Reflecting on an eventful 2019 and preparing for a busy spring in 2020

By Seán Cummins – Teagasc Green Acres Calf to Beef Programme advisor

As 2019 draws to a close, the participants in the Teagasc Green Acres Calf to Beef Programme are preparing for the spring ahead.

Although lower than desired beef prices cast a shadow over the year, the six key pillars on which the programme is structured – calf rearing; animal health; grassland management; soil fertility; financial management; and farm planning – remain as pertinent as ever.

Already much publicised, a correction to calf price is needed at current base quotes; however, this can’t come at a cost in terms of calf quality, age or health.

Regardless of purchase price, the first few days of a calf’s life, and indeed the management of its dam during the dry period in terms of the vaccinations administered – has a big impact on its viability for beef production going forward.

Traditionally, a number of farmers enrolled in the programme would have employed the services of calf buyers to purchase calves and, thus, the number of farms from which calves were sourced was greatly inflated.

Moving forward – on account of health issues with pneumonia and scour on some farms – it’s planned to reduce this practice in 2020, with more direct farm purchasing occurring.

With this practice, calves are not only selected on physical and genetic characteristics, but also on the herd of origin’s health and disease status and colostrum management practices.

2019 necessary changes

Along with making adjustments to the way in which calves are purchased on some farms, investments are also being made in grazing infrastructure, soil fertility and reseeding.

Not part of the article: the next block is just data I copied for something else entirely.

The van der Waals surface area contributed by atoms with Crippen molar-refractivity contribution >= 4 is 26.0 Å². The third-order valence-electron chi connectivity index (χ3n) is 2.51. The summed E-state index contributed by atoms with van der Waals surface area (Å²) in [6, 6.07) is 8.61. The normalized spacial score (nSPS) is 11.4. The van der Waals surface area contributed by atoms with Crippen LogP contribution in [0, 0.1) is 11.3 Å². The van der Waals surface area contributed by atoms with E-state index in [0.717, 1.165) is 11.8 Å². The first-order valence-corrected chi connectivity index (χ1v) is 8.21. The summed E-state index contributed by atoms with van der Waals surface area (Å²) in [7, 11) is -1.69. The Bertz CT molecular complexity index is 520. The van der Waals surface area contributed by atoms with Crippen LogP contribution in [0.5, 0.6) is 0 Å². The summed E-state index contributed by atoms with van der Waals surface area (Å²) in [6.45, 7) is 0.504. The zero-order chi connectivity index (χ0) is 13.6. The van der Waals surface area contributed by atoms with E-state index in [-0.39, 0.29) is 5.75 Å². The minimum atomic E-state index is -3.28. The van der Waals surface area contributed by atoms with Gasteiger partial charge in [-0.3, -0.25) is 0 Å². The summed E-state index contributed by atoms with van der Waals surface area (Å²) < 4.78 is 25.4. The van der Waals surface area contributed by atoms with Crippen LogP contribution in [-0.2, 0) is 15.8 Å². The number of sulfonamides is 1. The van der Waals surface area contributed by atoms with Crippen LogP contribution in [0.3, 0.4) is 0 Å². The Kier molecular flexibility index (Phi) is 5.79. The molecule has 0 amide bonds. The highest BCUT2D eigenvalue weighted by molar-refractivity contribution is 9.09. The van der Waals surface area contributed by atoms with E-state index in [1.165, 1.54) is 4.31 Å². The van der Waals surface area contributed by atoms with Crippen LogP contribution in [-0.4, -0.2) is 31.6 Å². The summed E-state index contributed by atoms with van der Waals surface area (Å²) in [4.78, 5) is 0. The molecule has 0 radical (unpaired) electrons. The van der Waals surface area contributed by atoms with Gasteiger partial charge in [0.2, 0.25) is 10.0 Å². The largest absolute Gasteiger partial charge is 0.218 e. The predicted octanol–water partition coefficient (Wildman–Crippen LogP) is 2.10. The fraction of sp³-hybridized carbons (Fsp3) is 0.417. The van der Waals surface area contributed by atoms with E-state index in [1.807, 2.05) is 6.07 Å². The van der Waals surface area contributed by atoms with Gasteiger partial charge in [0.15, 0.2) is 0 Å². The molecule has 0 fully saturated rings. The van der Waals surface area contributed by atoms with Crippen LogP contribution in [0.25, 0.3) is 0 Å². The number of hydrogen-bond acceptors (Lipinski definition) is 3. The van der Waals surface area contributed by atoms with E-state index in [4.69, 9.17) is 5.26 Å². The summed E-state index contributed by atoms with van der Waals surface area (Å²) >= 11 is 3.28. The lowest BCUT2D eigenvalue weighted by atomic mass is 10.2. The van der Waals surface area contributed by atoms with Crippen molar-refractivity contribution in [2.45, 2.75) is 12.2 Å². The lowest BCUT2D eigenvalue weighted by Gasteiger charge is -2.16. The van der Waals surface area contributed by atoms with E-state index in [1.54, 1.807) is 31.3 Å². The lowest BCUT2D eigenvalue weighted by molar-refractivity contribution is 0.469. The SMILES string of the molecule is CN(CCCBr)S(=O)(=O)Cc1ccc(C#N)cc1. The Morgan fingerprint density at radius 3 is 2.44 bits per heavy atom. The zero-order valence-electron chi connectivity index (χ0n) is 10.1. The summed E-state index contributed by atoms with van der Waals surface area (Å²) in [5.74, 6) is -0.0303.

The reasons for these investments are three-fold – to extend the grazing season when conditions allow, to grow more grass and to increase the proportion of grazed grass in the animals’ diet.

Maximising the proportion of grazed grass in the diet has been repeatedly shown to be a major contributing factor to profitable beef production systems and, given the nature of calf-to-beef weanlings, an earlier turnout can be targeted when the correct infrastructure is in place.

Additionally, work is on-going in terms of correcting soil fertility issues at farm level. At the onset of the programme, all of the farms were soil sampled. In terms of pH, 17% of the total land area was of a pH of 5.5 or lower; 13% was between 5.5 and 5.9; 13% was at 5.9 to 6.2; 22% was between 6.2 and 6.5; and 35% was at a pH of 6.5 or greater.

Furthermore, soil samples indicated that 30% of the ground sampled fell within the index 1 category; 27% was index 2; 33% was index 3; and only 10% was at index 4 for phosphorous (P).

The potassium (K) levels on the farms indicated that 9% of ground was at index 1; 27% was at index 2; 30% at index 3; and 34% was at index 4 – meaning that 64% of all land reached the optimum level of soil fertility for K (index 3 or 4).

From the above, Nutrient Management Plans were completed for all of the farms and the process of correcting soil fertility is on-going through the targeted use of lime and chemical and organic fertilisers.

In addition, tweaks to production systems are beginning to take shape with some of the farmers moving away from store systems to on-farm finishing, while alterations to finishing ages have also been adopted at farm level.

Another key pillar of the Teagasc Green Acres Programme is animal health and an increased focus has been placed on the implementation of vaccination programmes (pneumonia, IBR and clostridial diseases) and herd health plans.

In terms of nutrition, winter feeding plans have been completed on all of the participating farms. Although first-cut silage quality was at 71% DMD (average across all farms), there’s still significant scope to improve in 2020 and a target of 74-75% DMD has been set.

Furthermore, milk replacer feeding levels will also be monitored at farm level to ensure that calves are provided with adequate levels of nutrition during the crucial calf rearing phase.